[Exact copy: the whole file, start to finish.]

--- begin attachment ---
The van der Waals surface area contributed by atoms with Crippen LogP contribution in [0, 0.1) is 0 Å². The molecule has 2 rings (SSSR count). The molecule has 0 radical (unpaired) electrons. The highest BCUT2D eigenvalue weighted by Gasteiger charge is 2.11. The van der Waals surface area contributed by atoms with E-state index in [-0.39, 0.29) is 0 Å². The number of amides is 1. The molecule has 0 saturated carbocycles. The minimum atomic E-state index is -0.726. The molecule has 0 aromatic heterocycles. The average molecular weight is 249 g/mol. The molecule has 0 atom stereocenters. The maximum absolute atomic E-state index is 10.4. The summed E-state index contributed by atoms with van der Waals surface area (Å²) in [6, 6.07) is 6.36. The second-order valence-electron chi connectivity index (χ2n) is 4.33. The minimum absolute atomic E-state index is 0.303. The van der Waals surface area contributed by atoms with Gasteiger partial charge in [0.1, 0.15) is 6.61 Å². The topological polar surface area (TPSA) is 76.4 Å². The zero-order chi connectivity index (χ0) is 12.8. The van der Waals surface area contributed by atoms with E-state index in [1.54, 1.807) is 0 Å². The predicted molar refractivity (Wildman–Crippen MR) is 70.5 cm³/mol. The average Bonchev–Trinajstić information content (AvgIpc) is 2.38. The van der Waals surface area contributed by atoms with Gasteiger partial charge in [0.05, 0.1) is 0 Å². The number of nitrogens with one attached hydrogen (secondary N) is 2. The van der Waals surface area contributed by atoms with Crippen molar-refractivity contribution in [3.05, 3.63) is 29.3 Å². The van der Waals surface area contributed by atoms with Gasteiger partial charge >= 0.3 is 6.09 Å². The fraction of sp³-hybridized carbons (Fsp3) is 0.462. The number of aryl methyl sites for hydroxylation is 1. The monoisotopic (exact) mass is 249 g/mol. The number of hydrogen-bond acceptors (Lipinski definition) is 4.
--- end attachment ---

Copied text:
The van der Waals surface area contributed by atoms with Crippen LogP contribution in [0, 0.1) is 0 Å². The molecule has 2 rings (SSSR count). The molecule has 0 radical (unpaired) electrons. The highest BCUT2D eigenvalue weighted by Gasteiger charge is 2.11. The van der Waals surface area contributed by atoms with E-state index in [-0.39, 0.29) is 0 Å². The number of amides is 1. The molecule has 0 saturated carbocycles. The minimum atomic E-state index is -0.726. The molecule has 0 aromatic heterocycles. The average molecular weight is 249 g/mol. The molecule has 0 atom stereocenters. The maximum absolute atomic E-state index is 10.4. The summed E-state index contributed by atoms with van der Waals surface area (Å²) in [6, 6.07) is 6.36. The second-order valence-electron chi connectivity index (χ2n) is 4.33. The minimum absolute atomic E-state index is 0.303. The van der Waals surface area contributed by atoms with Gasteiger partial charge in [0.1, 0.15) is 6.61 Å². The topological polar surface area (TPSA) is 76.4 Å². The zero-order chi connectivity index (χ0) is 12.8. The van der Waals surface area contributed by atoms with E-state index in [1.54, 1.807) is 0 Å². The predicted molar refractivity (Wildman–Crippen MR) is 70.5 cm³/mol. The average Bonchev–Trinajstić information content (AvgIpc) is 2.38. The van der Waals surface area contributed by atoms with Gasteiger partial charge in [0.05, 0.1) is 0 Å². The number of nitrogens with one attached hydrogen (secondary N) is 2. The van der Waals surface area contributed by atoms with Crippen molar-refractivity contribution in [3.05, 3.63) is 29.3 Å². The van der Waals surface area contributed by atoms with Gasteiger partial charge >= 0.3 is 6.09 Å². The fraction of sp³-hybridized carbons (Fsp3) is 0.462. The number of aryl methyl sites for hydroxylation is 1. The monoisotopic (exact) mass is 249 g/mol. The number of hydrogen-bond acceptors (Lipinski definition) is 4.